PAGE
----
Friday, September 21, 2012

Canterbury Tales

They say time flies when you're having fun, which I guess is how I come to be writing about my holidays on the fifth day back at work after them... Mind you, "they" also say that cats would by Whiskas so I'm not sure "they" are the most reliable of sources. We were only actually away for three nights in the first week of a fortnight's break, which added to the two nights we spent in Northampton earlier in the summer for a wedding gives me the huge total of five away from home since we got back from Canada in Jan 2010 but they sure were what we both needed.

So after much decision making and thinking of thoughts we plumped for Canterbury as a nice place to visit. Joan had never been before and I'd managed one afternoon about 20 years ago when my Brother was there at university. Funny that I never went down to visit him now I look back on things, but there you have it. It is a beautiful little city with the reconstruction following the World War 2 bombing not too jarring alongside the survivors. My particular highlights:

The Cathedral. Natch. I'm no believer but I can sure appreciate the architecture, artwork and sheer history of the place. And even more than that, I appreciate them allowing photography inside. So many "historic" buildings of whatever stripe are so dead set against it that the exceptions are always a joy to explore through the lens. Click through the shot above to get to flickr if you feel that way inclined.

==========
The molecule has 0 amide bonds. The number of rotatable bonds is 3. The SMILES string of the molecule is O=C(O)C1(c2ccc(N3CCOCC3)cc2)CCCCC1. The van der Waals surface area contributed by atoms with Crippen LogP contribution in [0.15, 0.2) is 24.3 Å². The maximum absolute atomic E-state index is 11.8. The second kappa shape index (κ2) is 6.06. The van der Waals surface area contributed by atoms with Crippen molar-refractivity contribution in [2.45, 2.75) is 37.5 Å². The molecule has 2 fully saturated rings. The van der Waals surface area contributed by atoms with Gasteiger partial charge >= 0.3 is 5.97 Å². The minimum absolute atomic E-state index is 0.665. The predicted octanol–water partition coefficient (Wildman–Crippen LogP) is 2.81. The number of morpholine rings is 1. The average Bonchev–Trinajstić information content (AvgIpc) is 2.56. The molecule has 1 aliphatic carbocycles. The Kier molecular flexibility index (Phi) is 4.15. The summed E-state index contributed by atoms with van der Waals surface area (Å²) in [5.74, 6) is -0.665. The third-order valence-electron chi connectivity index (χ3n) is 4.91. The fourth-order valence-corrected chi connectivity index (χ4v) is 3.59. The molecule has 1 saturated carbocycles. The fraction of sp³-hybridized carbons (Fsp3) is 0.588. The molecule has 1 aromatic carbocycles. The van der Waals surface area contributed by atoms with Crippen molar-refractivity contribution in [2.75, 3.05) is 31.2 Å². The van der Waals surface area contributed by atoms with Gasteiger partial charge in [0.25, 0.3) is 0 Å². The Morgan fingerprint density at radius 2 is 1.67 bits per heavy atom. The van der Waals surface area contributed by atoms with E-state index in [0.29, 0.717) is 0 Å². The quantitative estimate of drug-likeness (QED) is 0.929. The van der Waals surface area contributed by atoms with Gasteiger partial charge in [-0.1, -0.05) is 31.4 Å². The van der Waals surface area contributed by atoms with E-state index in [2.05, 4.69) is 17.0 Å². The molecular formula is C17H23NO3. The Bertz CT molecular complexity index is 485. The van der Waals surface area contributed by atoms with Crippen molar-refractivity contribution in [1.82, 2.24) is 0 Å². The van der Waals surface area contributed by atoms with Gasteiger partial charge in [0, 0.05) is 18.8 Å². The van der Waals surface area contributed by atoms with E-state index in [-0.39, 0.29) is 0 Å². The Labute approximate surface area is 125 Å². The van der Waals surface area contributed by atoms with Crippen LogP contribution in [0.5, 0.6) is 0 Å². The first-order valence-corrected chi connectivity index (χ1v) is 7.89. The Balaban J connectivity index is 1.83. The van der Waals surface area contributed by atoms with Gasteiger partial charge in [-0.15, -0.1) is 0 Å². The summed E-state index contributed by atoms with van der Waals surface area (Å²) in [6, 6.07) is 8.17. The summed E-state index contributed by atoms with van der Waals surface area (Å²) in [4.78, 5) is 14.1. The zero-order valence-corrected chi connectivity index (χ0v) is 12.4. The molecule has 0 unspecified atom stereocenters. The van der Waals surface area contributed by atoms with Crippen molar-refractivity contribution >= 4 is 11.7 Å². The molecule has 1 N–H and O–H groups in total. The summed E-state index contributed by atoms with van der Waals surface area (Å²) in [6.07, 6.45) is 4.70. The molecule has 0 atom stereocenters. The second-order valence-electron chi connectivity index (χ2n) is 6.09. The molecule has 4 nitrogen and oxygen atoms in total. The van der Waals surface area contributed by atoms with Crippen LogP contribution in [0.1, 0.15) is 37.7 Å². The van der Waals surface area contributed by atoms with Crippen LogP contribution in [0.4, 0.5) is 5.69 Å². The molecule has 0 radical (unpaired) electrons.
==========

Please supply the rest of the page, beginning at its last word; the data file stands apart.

The Heritage Museum. If only because it houses the original Bagpuss and friemds, as well as some Clangers, Pogles and Ivor The Engine/Noggin The Nog art. Oliver Postgate and Peter Firmin's Smallfilms productions are the childhood tv memories I treasure most and being in the same space as these was a moment of pure magic for me. The rest of the museum is also pretty interesting as it goes, and is worth getting the combined ticket for the Roman museum too. That one is not worth the single entry fee, but as an add-on is not to be sneezed at.

The big theatrical mask sculpture outside the Marlowe theatre.

The buskers.

And, the Beaney house of knowledge and art. Which has just been refurbished and houses the Library, Tourist Information Centre and a great collection of local and internationally significant art. Without realising it we were there on the second day of the relaunch so got up close and personal with some excellent Henry Moore sculpture as well as, well, loads of other great stuff. And it is free entry too. Worth paying a visit to Canterbury for.

We also paid a visit to the old Dockyards at Chatham and took the Romney, Hythe & Dymchurch railway to Dungeness. Both fascinating places in their own ways and all contributing to a really great break. Roll on the next holiday.